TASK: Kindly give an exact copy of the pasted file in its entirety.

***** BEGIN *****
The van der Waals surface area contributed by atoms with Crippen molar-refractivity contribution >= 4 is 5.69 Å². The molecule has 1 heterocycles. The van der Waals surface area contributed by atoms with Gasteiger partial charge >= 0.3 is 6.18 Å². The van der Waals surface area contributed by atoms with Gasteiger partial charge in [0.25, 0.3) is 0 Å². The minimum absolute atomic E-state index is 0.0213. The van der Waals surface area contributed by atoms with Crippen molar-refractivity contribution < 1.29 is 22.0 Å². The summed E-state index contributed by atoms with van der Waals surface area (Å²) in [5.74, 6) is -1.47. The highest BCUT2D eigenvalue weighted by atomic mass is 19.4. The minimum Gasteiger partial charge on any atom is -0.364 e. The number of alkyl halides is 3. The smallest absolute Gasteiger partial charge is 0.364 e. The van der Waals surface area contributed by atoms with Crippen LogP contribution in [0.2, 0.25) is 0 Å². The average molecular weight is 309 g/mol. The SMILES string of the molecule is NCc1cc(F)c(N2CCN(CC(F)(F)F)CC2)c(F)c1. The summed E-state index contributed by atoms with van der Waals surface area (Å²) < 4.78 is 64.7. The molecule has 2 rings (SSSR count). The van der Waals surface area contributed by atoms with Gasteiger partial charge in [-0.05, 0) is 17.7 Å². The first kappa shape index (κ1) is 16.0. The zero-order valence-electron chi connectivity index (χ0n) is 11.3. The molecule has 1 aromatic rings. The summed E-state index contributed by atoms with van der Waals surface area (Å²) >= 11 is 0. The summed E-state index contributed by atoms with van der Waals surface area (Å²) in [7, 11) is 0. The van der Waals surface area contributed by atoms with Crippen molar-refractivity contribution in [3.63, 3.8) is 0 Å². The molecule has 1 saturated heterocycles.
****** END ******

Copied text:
The van der Waals surface area contributed by atoms with Crippen molar-refractivity contribution >= 4 is 5.69 Å². The molecule has 1 heterocycles. The van der Waals surface area contributed by atoms with Gasteiger partial charge >= 0.3 is 6.18 Å². The van der Waals surface area contributed by atoms with Gasteiger partial charge in [0.25, 0.3) is 0 Å². The minimum absolute atomic E-state index is 0.0213. The van der Waals surface area contributed by atoms with Crippen molar-refractivity contribution < 1.29 is 22.0 Å². The summed E-state index contributed by atoms with van der Waals surface area (Å²) in [5.74, 6) is -1.47. The highest BCUT2D eigenvalue weighted by atomic mass is 19.4. The minimum Gasteiger partial charge on any atom is -0.364 e. The number of alkyl halides is 3. The smallest absolute Gasteiger partial charge is 0.364 e. The van der Waals surface area contributed by atoms with Crippen LogP contribution in [0.2, 0.25) is 0 Å². The average molecular weight is 309 g/mol. The SMILES string of the molecule is NCc1cc(F)c(N2CCN(CC(F)(F)F)CC2)c(F)c1. The summed E-state index contributed by atoms with van der Waals surface area (Å²) < 4.78 is 64.7. The molecule has 2 rings (SSSR count). The van der Waals surface area contributed by atoms with Gasteiger partial charge in [-0.05, 0) is 17.7 Å². The first kappa shape index (κ1) is 16.0. The zero-order valence-electron chi connectivity index (χ0n) is 11.3. The molecule has 1 aromatic rings. The summed E-state index contributed by atoms with van der Waals surface area (Å²) >= 11 is 0. The summed E-state index contributed by atoms with van der Waals surface area (Å²) in [7, 11) is 0. The van der Waals surface area contributed by atoms with Crippen molar-refractivity contribution in [3.63, 3.8) is 0 Å². The molecule has 1 saturated heterocycles.